Many have debated whether all acute isolated ocular motor cranial neuropathies in patients older than 50 with or without vascular factors should undergo neuroimaging. While conventional wisdom demonstrates that isolated third, fourth and sixth cranial neuropathies are a frequent cause of presumed microvascular ischemia, identifiable causes of non-microvascular mononeuropathies have ranged from 1% to 15%.1-3 Based on these findings, some authors offer evidence to suggest the clinical rationale for imaging all acute isolated third, fourth and sixth nerve palsies.

Three dark lesions within the frontal-parietal-occipital region represents edema from ischemia in a patient with acute, isolated SNP.

Third Nerve Palsy

The third nerve’s two major functions are oculomotor and pupillo-motor. Both partial and complete third nerve palsy (TNP) can be a manifestation of presumed ischemia in the setting of diabetes, hypertension and more serious pathology.4 Common pathologies involving the oculomotor nerve include ischemic and hemorrhagic infarctions, aneurysm, cavernous malformation and demyelinating disease.

Knowing which cases require neuroimaging can be thought-provoking, as many have debated which cases need emergent testing. TNP can be differentiated as either partial or complete and pupil-sparing or pupil-involving. While acute headache and TNP may suggest an ominous cause, cases report co-involvement in as few as 30% of patients with aneurysmal TNP and in up to 50% with presumed microvascular cause. Aneurysms are likely to affect pupillo-motor fibers in complete TNP but spare its function in superior division palsies.6 Conversely, up to 20% of patients with microvascular TNP may have pupil involvement, with anisocoria of 1.5mm or less.6 The relative incidence of aneurysm as a cause of isolated TNP ranged from 14% to 56%.7,8 While evidence supports observation in acute, complete, isolated TNP without pupil involvement, numerous cases implicate midbrain strokes, neoplasms, infections, vasculitis, pituitary apoplexy and carotid artery occlusion.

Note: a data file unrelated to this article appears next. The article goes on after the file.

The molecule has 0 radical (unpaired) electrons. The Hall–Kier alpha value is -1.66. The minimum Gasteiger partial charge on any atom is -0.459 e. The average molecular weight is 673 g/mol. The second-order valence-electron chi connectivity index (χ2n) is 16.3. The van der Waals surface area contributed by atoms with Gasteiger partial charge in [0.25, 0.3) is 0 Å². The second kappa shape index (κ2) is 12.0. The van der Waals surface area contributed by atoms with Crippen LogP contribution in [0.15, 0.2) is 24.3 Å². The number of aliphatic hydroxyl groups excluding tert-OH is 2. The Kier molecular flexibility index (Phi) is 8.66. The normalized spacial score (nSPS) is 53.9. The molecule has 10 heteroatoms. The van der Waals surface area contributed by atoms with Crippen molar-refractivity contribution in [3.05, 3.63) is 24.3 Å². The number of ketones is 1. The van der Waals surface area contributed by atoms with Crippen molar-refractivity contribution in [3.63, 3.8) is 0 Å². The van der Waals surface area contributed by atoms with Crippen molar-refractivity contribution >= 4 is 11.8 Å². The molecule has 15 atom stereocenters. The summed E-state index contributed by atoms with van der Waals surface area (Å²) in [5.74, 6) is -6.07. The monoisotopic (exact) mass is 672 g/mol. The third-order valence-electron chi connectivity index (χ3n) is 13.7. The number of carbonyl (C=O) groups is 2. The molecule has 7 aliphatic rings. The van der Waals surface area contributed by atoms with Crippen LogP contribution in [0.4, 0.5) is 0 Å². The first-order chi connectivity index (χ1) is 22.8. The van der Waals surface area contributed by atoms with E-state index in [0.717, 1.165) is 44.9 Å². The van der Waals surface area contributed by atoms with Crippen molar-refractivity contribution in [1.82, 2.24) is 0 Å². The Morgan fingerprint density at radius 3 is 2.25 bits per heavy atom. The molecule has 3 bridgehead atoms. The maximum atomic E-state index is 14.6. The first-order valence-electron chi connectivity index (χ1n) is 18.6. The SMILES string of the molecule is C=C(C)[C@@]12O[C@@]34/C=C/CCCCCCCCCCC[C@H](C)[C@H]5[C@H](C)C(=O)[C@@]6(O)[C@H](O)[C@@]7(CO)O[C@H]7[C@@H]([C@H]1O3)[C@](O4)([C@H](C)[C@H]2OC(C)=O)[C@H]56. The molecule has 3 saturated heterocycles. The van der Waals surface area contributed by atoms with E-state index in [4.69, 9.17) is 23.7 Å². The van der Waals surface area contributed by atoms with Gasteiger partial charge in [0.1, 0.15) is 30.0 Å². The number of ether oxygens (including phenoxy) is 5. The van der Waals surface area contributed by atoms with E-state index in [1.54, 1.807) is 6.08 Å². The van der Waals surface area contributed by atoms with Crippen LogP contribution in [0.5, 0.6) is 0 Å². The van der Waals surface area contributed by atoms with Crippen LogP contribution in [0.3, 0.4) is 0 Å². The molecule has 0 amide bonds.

Our recommendation is to obtain an emergent neuroimaging with computed tomography (CT) computed tomography angiography (CTA) or magnetic resonance imaging (MRI)/ magnetic resonance angiography (MRA) in all cases of TNP. In ambiguous cases, it is vital that a neuroradiologist interprets the study before one discounts an aneurysm.

Fourth Nerve Palsy

The most common causes of fourth nerve palsy (FNP) are congenital, traumatic and vasculopathic. While the etiology of truly isolated FNP in older patients is often vasculopathic, many report isolated palsies as manifestations of midbrain hemorrhages, pituitary macroadenoma, posterior fossa tumors, dural fistulas, schwannomas and cavernomas.9-17  

A small number of isolated FNP cases were identified as having a trochlear nerve schwannoma, as well as etiologies which included cavernous meningioma, intra-cavernous carotid artery aneurysm and a carotid-cavernous fistula.13,18,19,20 While it may be reasonable to observe truly isolated cases, one might miss an important lesion, especially if the patient were to develop additional neurologic symptoms. We recommend that contrast-enhanced MRI of the brain be obtained, with attention to the cavernous sinus.       

Sixth Nerve Palsy